Formic acid, HC(O)OH, seems to be a fairly typical hot core molecule
that is quite abundant. The 111 110
transition of this molecule was the first one to be detected
toward the massive star-forming region Sgr B2 near the Galactic
B. Zuckerman, J. A. Ball, and C. A. Gottlieb,
Microwave Detection of Interstellar Formic Acid
Astrophys. J. 163, L41L45 (1971);
the detection of a second transition was reported by
G. Winnewisser and E. Churchwell,
Detection of Formic Acid in Sagittarius B2 by its 211 212 Transition
Astrophys. J. 200, L33L36 (1975).
However, the detection of formic acid in a dark cloud was also reported:
W. M. Irvine, P. Friberg, N. Kaifu, H. E. Matthews, Y. C. Minh, M. Ohishi, and S. Ishikawa,
Detection of Formic Acid in the Cold, Dark Cloud L134N
Astron. Astrophys. 229, L9L12 (1990).
Therefore, the detection of the molecule toward a low-mass
proto-star is not so surprising:
S. Cazaux, A. G. G. M. Tielens, C. Ceccarelli, A. Castets, V. Wakelam, E. Caux, B. Parise, D. Teyssier,
The Hot Core around the Low-mass Protostar IRAS 16293-2422: Scoundrels Rule!
Astrophys. J. 593, L51L55 (2003).
The same holds for the detection of the molecule in several Galactic
center molecular clouds which have low dust temperatures (1020 K),
even lower rotational temperatures (around 10 K), which are moderately
dense (a few tenthousand molecules per cubic centimeter), but which
are kinetically moderately warm (about 100 K or more).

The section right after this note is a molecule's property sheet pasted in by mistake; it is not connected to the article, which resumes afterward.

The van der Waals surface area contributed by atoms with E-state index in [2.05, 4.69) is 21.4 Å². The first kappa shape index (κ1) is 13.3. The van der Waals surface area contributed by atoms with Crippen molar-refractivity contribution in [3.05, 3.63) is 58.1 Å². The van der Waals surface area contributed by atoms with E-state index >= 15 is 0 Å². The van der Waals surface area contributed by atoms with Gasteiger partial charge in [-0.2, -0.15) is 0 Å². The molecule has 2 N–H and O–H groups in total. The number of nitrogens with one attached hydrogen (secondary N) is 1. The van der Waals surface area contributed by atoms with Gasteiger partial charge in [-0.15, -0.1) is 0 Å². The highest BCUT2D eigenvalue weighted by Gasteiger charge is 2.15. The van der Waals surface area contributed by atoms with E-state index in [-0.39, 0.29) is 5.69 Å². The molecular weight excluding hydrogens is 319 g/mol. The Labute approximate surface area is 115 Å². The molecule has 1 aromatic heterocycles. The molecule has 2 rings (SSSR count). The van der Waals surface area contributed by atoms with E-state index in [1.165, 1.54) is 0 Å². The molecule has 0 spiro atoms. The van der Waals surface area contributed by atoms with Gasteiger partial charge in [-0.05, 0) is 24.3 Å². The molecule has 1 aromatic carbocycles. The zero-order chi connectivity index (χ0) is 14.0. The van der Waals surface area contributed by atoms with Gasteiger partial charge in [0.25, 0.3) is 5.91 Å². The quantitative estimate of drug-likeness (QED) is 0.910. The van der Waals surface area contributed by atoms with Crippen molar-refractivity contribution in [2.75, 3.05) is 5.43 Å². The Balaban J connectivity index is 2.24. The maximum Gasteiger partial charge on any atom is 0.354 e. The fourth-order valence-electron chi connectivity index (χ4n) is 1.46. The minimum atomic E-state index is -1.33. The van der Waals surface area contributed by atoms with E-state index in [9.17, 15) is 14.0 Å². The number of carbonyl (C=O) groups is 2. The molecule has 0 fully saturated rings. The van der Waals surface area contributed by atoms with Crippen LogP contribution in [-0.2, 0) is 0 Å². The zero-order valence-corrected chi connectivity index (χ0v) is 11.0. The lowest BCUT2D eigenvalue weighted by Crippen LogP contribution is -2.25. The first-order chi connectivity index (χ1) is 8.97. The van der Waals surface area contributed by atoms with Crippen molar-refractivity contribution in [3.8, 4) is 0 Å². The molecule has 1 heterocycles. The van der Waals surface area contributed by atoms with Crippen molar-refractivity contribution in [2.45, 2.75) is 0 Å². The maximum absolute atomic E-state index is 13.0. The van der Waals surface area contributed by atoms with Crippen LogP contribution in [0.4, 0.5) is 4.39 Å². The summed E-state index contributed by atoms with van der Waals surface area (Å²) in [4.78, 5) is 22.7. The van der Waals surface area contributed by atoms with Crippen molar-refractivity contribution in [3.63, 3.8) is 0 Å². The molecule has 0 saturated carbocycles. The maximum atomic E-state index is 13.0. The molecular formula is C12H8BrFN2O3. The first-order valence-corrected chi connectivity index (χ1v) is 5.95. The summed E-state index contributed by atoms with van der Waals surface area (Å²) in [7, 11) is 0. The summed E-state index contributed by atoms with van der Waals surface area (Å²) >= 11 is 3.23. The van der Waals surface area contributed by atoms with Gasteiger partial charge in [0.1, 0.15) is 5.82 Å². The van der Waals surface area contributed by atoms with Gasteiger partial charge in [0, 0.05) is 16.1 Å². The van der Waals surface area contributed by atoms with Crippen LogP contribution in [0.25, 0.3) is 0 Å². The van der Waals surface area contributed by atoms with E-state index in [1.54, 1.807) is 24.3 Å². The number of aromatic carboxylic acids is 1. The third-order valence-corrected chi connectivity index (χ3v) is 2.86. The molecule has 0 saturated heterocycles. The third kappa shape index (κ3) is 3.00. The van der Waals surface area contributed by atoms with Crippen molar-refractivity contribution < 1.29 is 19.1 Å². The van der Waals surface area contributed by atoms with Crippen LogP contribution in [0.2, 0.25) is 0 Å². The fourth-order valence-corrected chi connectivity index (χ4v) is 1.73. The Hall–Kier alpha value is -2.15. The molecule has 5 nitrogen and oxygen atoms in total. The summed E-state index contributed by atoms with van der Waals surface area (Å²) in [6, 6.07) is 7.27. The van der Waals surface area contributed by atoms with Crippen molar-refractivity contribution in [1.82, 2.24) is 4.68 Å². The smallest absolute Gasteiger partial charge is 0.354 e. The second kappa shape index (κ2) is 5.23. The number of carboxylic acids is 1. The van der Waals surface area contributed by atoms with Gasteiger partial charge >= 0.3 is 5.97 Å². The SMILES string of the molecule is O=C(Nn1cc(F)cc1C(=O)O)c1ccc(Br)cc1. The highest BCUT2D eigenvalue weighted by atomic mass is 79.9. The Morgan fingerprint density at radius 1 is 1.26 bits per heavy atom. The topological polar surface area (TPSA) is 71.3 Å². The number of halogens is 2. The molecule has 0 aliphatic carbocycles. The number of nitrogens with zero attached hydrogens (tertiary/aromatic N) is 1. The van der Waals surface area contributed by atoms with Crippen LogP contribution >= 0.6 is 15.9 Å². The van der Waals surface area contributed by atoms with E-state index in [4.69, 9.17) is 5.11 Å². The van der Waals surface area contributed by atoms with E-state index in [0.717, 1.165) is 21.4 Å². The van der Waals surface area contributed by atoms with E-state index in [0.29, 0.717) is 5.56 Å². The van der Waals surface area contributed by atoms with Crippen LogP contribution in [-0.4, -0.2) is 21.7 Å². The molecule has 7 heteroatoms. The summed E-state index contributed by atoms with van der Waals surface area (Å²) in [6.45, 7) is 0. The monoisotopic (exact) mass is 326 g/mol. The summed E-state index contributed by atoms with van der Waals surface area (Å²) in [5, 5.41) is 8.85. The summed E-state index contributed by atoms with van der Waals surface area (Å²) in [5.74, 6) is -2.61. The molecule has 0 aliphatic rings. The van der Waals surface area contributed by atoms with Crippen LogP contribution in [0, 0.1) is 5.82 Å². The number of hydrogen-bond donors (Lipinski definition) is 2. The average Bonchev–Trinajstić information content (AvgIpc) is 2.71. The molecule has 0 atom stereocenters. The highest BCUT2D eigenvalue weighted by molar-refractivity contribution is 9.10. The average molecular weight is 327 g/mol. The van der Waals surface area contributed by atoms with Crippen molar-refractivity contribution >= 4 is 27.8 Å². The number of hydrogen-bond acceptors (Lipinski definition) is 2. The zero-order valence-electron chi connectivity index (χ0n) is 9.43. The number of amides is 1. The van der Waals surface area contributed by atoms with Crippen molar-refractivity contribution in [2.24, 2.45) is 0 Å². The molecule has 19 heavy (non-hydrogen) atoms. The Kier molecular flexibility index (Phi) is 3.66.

Two transitions were detected with the IRAM 30 m telescope in the
3 mm range by
M. A. Requena-Torres, J. Martín-Pintado, A. Rodríguez-Franco, S. Martín, N. J. Rodríguez-Fernández, and P. de Vicente,
Organic Molecules in the Galactic Center Hot Core Chemistry without Hot Cores
Astron. Astrophys. 455, 971985 (2006).
S. Cuadrado, J. R. Goicoechea, O. Roncero, A. Aguado, B. Tercero,
and J. Cernicharo
reported on the
Trans-cis Molecular Photoswitching in Interstellar Space
Astron. Astrophys. 596, Art. No. L1 (2016).
The authors used the IRAM 30 m telescope in the 3 mm region to search for trans-HCOOH as well as cis-HCOOH at different positions of the Orion Bar PDR. The cis-HCOOH conformer is about 1960 K higher in energy than the trans conformer, and the barrier to coversion from trans to cis is about 7000 K. The trans conformer was found to be widespread whereas the first detection of the cis conformer conformer was limited to the interface region in which the densities are already quite high, but still enough UV radiation penetrates the ISM. There are indications that the conversion is mediated by UV radiation via an electronically excited state of formic acid.
The number of observed transitions for isotopic species is still too small to be conclusive.